House of Commons Journal Volume 1: 02 March 1607

Pages 345-346

Journal of the House of Commons: Volume 1, 1547-1629. Originally published by His Majesty's Stationery Office, London, 1802.

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Page 345
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Lunae, 2o Die Martii, 1606

Iron Mills &c.

L. 1a. B. TOUCHING Iron Mills near the City of London, and for the Preservation of Woods in special Places.

Ecclesiastical Courts.

L. 1a. B. For the more assured Execution of Justice in ecclesiastical Courts and Causes.


L. 1a. B. For Avoiding of Idleness, and for Reforming of Misdemeanors in Victualling-houses.

Union with Scotland.

Sir Francis Bacon proceedeth to the Finishing of a very long Report; and in Conclusion prayeth the House, that at other Times they would use some other, and not oppress him with their Favours.

Motions made, upon this Report: -

Either must we declare them according to the Instrument, or declare them not to be. -

To forbear the Deciding, and the Committee to collect and set down all the Arguments pro et contra, in Writing, and present them to the House. -

To declare, where we doubt, were against our Conscience. - If there be any Rub, and not as clear as the Sun, to say, No. -

That they should stand disabled, until there be a perfect Union of Laws. -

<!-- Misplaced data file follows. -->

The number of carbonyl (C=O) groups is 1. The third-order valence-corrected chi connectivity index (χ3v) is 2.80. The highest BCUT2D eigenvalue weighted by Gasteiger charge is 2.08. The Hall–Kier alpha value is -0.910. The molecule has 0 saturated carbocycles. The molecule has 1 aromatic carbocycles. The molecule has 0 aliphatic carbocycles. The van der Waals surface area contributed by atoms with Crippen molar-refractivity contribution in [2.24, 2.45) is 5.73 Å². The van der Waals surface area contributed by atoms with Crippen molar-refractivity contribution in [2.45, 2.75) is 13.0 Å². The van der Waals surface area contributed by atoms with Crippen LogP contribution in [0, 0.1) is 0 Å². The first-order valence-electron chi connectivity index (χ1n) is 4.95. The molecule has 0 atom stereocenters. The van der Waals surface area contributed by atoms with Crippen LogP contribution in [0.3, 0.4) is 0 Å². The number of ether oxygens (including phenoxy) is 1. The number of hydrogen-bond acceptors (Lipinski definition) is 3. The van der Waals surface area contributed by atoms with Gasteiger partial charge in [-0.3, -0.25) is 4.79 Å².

This Point being in Question in E. III. Time, it held Seven Years, before it received a Decision; therefore no Marvel, &c.

Message from the Lords by Sir Rich. Swale and Sir John Tyndall;

That the Lords had a Purpose to send a Message, and did therefore desire the House would be pleased to sit a while the longer.

After a little Pause, this Message was brought by Sir John Crook and Sir Edward Stanhope:

Forasmuch as it is not unknown unto the House, that, in all their Considerations and Consultations about the Union, they have kept an Uniformity with them, and that no One Part considerable hath been drawn unto any Head, but by Conference between the Two Houses; their Lordships conceiving, that no Part is yet decided, but One Branch only in Question, wherein they have delivered no Opinion; they have now thought good to move them to agree of some speedy Meeting about Naturalization in general, that they both, upon Conference, may the better judge of each others Inclination, which they conceive to be the best Foundation, whereupon the whole Work may be builded.

This Message was read by Sir John Crouk, out of a Paper; which being perceived by the House, after the Messengers were retired, they were called in again, and demanded, whether they had Commission to deliver the Paper containing their Message.

The Messengers answering, they had no such Commission ; the House did then desire, they would read it again ; distinctly, that the Clerk might set it down verbatim: . Which they did; and was set down, as before.

The Messengers retired again; and after, being called in the second Time, had this Answer by the House :

That the Matter was of great Consequence ; that they would consider of it, and send Answer, so soon as conveniently they may.